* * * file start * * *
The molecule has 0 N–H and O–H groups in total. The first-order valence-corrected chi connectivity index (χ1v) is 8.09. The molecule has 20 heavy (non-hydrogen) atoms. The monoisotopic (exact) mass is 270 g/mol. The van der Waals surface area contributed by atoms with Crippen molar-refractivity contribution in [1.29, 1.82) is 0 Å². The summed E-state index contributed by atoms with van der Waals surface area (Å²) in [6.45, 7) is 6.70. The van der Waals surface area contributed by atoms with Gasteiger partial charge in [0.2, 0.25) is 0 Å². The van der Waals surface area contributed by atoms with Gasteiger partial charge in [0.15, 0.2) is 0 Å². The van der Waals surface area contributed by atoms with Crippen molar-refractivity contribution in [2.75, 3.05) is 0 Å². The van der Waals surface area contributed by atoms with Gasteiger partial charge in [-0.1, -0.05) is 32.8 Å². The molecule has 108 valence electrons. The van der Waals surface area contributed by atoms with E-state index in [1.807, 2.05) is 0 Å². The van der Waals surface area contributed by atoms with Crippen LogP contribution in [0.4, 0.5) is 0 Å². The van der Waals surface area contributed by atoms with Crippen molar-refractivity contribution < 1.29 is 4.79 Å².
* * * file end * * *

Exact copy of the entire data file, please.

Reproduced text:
The molecule has 0 N–H and O–H groups in total. The first-order valence-corrected chi connectivity index (χ1v) is 8.09. The molecule has 20 heavy (non-hydrogen) atoms. The monoisotopic (exact) mass is 270 g/mol. The van der Waals surface area contributed by atoms with Crippen molar-refractivity contribution in [1.29, 1.82) is 0 Å². The summed E-state index contributed by atoms with van der Waals surface area (Å²) in [6.45, 7) is 6.70. The van der Waals surface area contributed by atoms with Gasteiger partial charge in [0.2, 0.25) is 0 Å². The van der Waals surface area contributed by atoms with Gasteiger partial charge in [0.15, 0.2) is 0 Å². The van der Waals surface area contributed by atoms with Crippen molar-refractivity contribution in [2.75, 3.05) is 0 Å². The van der Waals surface area contributed by atoms with Gasteiger partial charge in [-0.1, -0.05) is 32.8 Å². The molecule has 108 valence electrons. The van der Waals surface area contributed by atoms with E-state index in [1.807, 2.05) is 0 Å². The van der Waals surface area contributed by atoms with Crippen LogP contribution in [0.4, 0.5) is 0 Å². The van der Waals surface area contributed by atoms with Crippen molar-refractivity contribution < 1.29 is 4.79 Å².